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Writer And Musician: The love story of George Sand and Chopin

She was a free-spirited, passionate person who cared absolutely nothing about what others thought of her. Her works portrayed women as strong and independent, striving for freedom and fulfilment. Throughout her life, George Sand (real name Amantine Lucile Aurore Dupin) defended herself and her work.

As a child, Aurore felt so lonely that she created an imaginary friend named Corambe, who became her counsellor, confidant, and guardian angel. Despite Aurore's intelligence and beauty, aristocratic society rejected her due to her mother's background. Her grandmother, Countess Dupin, didn't find her granddaughter a groom: the woman died when Aurora was 17 years old.

Years would pass, and she would be credited with having affairs with almost the entire literary beau monde of France, but today, we delve into the poignant love story with virtuoso pianist Frédéric Chopin, a relationship that left a profound mark on Aurore's soul.

A fragile young man, hailed as a musical genius with impeccable manners, and a determined woman donning a man's suit with a cigar in her teeth, writing under a male pseudonym... Their paths crossed in 1836 at a social gathering. A few months later the couple began to meet openly, and at the end of 1838 they travelled to Majorca with Aurore's children as a family. There, Chopin composed at least two dozen preludes and other musical pieces while Sand began work on a new novel. However, Chopin's battle with tuberculosis forced them to vacate their rented flat abruptly, facing challenges in returning home. Eventually, they secured passage on a ship, reaching France in a cabin adjacent to a pigsty. Two years post their Majorcan adventure, George Sand penned a book titled "A Winter in Majorca."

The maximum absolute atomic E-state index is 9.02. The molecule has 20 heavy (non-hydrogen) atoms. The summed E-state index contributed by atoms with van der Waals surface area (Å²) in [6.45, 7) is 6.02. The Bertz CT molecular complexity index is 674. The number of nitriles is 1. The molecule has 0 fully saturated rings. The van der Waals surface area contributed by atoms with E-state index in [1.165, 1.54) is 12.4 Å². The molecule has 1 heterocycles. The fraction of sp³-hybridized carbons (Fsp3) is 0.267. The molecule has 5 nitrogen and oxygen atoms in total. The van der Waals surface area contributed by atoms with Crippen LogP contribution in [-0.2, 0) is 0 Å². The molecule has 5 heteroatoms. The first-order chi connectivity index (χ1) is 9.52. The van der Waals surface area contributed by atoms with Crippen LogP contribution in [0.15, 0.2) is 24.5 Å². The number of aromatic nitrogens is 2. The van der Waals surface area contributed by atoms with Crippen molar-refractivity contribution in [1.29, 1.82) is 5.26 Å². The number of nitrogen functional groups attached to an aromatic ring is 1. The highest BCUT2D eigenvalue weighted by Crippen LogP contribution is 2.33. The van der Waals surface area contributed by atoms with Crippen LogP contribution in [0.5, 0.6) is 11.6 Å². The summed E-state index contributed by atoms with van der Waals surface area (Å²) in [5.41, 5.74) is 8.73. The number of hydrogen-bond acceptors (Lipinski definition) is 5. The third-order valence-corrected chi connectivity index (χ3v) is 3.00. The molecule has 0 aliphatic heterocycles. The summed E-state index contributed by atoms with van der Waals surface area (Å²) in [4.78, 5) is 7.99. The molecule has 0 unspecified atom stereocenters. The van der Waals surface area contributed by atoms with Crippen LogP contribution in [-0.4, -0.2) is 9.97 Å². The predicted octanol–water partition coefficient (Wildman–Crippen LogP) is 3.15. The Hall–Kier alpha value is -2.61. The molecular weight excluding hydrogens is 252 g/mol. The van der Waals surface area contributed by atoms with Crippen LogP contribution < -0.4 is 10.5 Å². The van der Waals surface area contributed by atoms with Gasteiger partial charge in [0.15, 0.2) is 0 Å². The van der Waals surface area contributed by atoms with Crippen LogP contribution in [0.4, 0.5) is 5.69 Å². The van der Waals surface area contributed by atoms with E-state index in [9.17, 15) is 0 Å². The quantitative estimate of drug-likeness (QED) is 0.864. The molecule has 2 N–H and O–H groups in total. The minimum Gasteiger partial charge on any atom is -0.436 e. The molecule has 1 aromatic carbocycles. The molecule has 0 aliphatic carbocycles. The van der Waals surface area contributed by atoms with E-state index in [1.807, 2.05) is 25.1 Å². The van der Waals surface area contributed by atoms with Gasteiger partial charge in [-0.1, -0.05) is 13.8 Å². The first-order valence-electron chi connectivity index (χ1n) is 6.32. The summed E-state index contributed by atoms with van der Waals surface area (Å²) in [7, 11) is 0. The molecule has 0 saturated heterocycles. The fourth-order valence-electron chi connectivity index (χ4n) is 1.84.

As time passed, the lovers' relationship deteriorated due to persistent differences, leading to ongoing conflicts. In 1847, their relationship reached its end when Chopin disappeared from Aurore's life. The breakup had a profound impact on both individuals. The last time Chopin and Sand met by chance - a year and a half before the composer's death. Although he did not engage in conversation with his former lover, he maintained warm relations with her daughter until the end of his life. On his deathbed, he said, "She promised that I would die in her arms."